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Thread: Florida Man Charged with Murder for Killing Ex-Girlfriend's FETUS[W330;338]

  1. #421
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    Re: Florida Man Charged with Murder for Killing Ex-Girlfriend's FETUS[W330;338]

    Quote Originally Posted by Gaugingcatenate View Post
    Imitation, it is often said, is the sincerest form of flattery, so I do appreciate the fact that you attempt to use my own argument against me.

    Just that irksome little detail that we are not arguing anywhere near the same thing… so, as a method, my approach works decently well for my argument…but unfortunately [for you], it really does not bring the same result for yours. As you can clearly see going back through our exchanges, I made none of the provably false claims regarding what the Constitution provides that YOU did. It was just YOU who made such claims… declaring that the Constitution only allows for "born persons". My point was that the Constitution was/is silent, not that the Constitution specifically recognizes the unborn or not.

    The Constitution indicates no particular position on the matter.

    So, again…nice try.





    Ditto on the flattery, ditto on the fact that my argument works for mine, not at all for your argument, ditto on the reason. I NEVER indicated that our Constitution said anything about the powers of the Supreme Court as you have incongruously stated that it did. Then I asked you to provide any, ANY, proof that the Constitution said anything like you said it said [ exactly reminiscent of the irreconcilable difficulties you had with your " born persons" assertion] and you then perversely misidentified this as a "dodge" on my part. The irony being that it was you who were dodging, failing to even make an attempt to prove your [now obvious to yourself and most the rest of us] infelicitous and yet unproven avowal that the Constitution does give powers particular to the way you said that it does... which it most assuredly does not.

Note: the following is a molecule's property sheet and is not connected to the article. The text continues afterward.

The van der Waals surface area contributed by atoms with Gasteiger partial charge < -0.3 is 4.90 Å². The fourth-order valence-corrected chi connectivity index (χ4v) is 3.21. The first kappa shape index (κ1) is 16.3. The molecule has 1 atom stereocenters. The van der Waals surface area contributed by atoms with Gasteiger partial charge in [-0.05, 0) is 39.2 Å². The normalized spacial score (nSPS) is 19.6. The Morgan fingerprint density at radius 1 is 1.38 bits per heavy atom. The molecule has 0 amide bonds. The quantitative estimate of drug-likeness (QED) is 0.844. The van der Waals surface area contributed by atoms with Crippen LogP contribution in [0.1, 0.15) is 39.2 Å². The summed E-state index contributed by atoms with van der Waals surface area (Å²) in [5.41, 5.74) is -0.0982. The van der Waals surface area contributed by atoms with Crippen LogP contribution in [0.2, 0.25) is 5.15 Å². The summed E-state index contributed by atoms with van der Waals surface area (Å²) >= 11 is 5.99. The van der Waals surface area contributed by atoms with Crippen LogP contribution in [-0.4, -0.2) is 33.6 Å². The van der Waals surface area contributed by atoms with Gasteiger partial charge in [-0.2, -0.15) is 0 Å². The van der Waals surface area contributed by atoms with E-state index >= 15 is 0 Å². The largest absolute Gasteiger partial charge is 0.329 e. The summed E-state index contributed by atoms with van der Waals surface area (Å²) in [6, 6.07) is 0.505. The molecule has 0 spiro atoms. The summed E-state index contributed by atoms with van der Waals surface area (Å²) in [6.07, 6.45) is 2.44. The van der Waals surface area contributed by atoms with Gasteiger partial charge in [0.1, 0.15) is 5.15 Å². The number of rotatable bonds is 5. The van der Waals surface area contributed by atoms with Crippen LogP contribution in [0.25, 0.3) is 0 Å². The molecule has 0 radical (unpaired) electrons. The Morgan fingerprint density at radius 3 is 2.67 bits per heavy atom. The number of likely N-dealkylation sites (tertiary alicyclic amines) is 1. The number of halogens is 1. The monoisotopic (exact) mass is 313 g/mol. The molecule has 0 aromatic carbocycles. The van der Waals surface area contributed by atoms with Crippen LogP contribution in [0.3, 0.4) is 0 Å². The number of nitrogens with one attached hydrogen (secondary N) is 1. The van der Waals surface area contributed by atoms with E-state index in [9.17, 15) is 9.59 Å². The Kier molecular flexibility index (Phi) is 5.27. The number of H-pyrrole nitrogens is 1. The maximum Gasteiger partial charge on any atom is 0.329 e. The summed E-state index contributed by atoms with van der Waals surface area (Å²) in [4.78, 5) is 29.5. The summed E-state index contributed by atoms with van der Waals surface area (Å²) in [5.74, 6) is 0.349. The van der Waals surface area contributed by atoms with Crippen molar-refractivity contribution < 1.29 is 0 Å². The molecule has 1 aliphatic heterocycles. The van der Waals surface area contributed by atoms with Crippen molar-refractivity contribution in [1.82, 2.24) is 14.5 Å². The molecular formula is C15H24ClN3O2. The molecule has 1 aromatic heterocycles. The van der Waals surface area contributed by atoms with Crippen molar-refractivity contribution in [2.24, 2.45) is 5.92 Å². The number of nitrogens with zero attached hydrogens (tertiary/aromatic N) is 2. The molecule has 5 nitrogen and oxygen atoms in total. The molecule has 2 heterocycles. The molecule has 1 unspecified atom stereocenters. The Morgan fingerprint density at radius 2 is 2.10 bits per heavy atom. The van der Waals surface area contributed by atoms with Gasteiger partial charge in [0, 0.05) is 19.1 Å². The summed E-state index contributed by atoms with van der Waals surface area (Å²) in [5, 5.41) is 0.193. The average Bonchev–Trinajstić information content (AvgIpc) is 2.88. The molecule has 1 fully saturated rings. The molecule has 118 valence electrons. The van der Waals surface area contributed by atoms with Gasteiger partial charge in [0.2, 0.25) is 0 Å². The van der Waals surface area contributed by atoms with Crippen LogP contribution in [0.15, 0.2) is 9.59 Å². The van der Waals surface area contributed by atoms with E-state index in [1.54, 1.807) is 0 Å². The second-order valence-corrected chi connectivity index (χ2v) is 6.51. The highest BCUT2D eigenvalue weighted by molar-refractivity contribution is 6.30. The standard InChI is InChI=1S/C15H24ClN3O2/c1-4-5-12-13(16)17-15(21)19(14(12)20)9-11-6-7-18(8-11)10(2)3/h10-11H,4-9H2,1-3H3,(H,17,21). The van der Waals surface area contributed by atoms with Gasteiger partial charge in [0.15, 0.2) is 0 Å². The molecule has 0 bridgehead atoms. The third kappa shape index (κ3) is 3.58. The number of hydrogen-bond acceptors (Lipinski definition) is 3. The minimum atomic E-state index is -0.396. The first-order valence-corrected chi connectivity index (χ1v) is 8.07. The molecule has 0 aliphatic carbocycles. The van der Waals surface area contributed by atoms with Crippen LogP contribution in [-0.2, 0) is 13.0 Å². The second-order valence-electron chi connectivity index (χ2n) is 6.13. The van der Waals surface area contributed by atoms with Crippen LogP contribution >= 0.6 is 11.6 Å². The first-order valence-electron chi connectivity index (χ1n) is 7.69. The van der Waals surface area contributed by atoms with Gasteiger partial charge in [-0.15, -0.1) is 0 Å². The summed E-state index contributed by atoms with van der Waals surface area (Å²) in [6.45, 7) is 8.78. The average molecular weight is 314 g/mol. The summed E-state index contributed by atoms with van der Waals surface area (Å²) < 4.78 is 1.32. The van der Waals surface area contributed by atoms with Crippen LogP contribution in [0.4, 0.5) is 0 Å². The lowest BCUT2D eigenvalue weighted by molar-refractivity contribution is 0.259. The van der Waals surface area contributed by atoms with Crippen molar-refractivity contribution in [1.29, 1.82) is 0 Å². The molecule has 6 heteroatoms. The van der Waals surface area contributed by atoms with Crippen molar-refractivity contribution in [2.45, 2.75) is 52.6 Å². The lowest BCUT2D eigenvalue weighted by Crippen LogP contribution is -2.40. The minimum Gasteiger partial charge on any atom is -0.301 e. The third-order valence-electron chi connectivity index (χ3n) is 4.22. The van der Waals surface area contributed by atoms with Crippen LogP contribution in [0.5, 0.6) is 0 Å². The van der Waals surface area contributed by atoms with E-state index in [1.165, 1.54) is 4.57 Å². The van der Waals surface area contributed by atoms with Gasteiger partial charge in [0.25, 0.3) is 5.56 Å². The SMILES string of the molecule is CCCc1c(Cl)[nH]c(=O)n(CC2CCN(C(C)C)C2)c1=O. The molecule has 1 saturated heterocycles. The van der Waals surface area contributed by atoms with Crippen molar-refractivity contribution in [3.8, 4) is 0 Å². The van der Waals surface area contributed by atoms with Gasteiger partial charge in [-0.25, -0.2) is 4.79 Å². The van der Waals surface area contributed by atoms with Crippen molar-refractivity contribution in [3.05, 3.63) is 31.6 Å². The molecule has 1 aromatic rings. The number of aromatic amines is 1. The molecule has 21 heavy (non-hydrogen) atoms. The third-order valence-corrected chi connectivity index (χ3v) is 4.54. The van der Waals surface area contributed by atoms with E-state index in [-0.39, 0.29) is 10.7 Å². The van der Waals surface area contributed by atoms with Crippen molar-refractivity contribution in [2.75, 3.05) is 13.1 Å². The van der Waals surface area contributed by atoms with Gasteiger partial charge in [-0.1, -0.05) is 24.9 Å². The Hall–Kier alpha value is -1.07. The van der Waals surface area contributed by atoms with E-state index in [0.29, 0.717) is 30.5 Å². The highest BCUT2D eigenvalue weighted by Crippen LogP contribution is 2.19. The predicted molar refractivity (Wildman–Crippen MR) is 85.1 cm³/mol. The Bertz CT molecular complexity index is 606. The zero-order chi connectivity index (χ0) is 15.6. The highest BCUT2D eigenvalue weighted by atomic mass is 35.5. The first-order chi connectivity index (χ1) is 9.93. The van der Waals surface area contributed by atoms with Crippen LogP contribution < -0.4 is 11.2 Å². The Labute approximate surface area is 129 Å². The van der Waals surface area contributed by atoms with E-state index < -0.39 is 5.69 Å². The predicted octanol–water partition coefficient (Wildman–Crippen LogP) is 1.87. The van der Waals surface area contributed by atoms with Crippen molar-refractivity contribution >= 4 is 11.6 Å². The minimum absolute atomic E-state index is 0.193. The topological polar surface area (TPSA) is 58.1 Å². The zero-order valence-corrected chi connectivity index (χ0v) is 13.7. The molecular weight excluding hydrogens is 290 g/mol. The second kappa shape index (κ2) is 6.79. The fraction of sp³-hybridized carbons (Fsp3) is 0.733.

Sooooo...

    Ditto on the nice try.
    Unfortunately, nothing is working for your position which is probably the result of our taking the inane position that if the constitution doesn't explicitly mention something, it does not apply. Maybe that's why the abortion banners have been stymied over and over again, and have nothing to show for all the rendering of cloth and gnashing of teeth they have done over the years.
    Last edited by sangha; 05-21-13 at 10:18 PM.
    Quote Originally Posted by matchlight View Post
    Justice Thomas' opinions consistently contain precise, detailed constitutional analyses.
    Quote Originally Posted by jaeger19 View Post
    the vast majority of folks that need healthcare are on Medicare.. both rich and poor..

  2. #422
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    Re: Florida Man Charged with Murder for Killing Ex-Girlfriend's FETUS[W330;338]

    Quote Originally Posted by AGENT J View Post
    i wonder why no one ever addresses the millions of people that have had abortions and felt obligated by their morals and responsibilities to do so.
    I wonder why their morals dont count and others some how are magically more important?

    I wonder why people quote the bible but yet ignore other parts of it, i wonder why they quote the bible but wont accept "certain translations" or versions old vs new testament, king James etc etc based on just their opinion

    this is why i would never use my personal morals/beliefs that are based on religion to try and make laws to force others to follow. Nor would i use it to judge others since thats completely backwards from what i was taught religion is for and is about.

    The religion argument for abortion and marriage when we are talking legality will always be failures. This is why my religion never comes play for the vast majority of conversations about politics, rights, freedoms and liberties. Its because it has no business coming up. I wont force my Christianity on others.
    I agree.
    Some religions are pro life and some are pro choice.

    There is a diversity of views that exist within the U.S. and Canada concerning abortion access.

    Different religions view translations of Bible verses differently.

    For example the Jehovah's Witness are urged to refuse blood transfusions based on four passages of the Bible.
    But other Christian and Jewish faith groups interpet the same Bible passages as refering to dietary laws.

    Jehovah's Witness' beliefs and teachings about blood transfusions: